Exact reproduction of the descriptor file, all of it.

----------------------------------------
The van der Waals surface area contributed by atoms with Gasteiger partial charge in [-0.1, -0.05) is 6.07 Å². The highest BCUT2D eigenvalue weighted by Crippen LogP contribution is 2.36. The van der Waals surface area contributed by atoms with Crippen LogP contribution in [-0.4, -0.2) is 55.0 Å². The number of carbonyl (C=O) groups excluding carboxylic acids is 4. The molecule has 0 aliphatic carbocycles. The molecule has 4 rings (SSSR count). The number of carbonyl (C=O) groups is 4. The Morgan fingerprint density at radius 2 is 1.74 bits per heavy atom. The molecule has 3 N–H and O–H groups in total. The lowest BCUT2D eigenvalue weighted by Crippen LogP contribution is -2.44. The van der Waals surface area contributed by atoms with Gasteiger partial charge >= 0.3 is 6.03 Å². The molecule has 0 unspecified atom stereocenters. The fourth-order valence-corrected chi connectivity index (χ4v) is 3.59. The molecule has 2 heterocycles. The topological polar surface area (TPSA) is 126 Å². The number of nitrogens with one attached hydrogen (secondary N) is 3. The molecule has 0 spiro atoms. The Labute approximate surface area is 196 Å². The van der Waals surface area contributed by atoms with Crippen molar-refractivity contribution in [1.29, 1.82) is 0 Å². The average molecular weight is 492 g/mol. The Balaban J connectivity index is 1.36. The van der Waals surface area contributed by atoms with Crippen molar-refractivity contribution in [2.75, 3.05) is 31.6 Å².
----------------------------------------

The van der Waals surface area contributed by atoms with Gasteiger partial charge in [-0.1, -0.05) is 6.07 Å². The highest BCUT2D eigenvalue weighted by Crippen LogP contribution is 2.36. The van der Waals surface area contributed by atoms with Crippen LogP contribution in [-0.4, -0.2) is 55.0 Å². The number of carbonyl (C=O) groups excluding carboxylic acids is 4. The molecule has 0 aliphatic carbocycles. The molecule has 4 rings (SSSR count). The number of carbonyl (C=O) groups is 4. The Morgan fingerprint density at radius 2 is 1.74 bits per heavy atom. The molecule has 3 N–H and O–H groups in total. The lowest BCUT2D eigenvalue weighted by Crippen LogP contribution is -2.44. The van der Waals surface area contributed by atoms with Gasteiger partial charge >= 0.3 is 6.03 Å². The molecule has 0 unspecified atom stereocenters. The fourth-order valence-corrected chi connectivity index (χ4v) is 3.59. The molecule has 2 heterocycles. The topological polar surface area (TPSA) is 126 Å². The number of nitrogens with one attached hydrogen (secondary N) is 3. The molecule has 0 spiro atoms. The Labute approximate surface area is 196 Å². The van der Waals surface area contributed by atoms with Crippen molar-refractivity contribution in [1.29, 1.82) is 0 Å². The average molecular weight is 492 g/mol. The Balaban J connectivity index is 1.36. The van der Waals surface area contributed by atoms with Crippen molar-refractivity contribution in [2.75, 3.05) is 31.6 Å².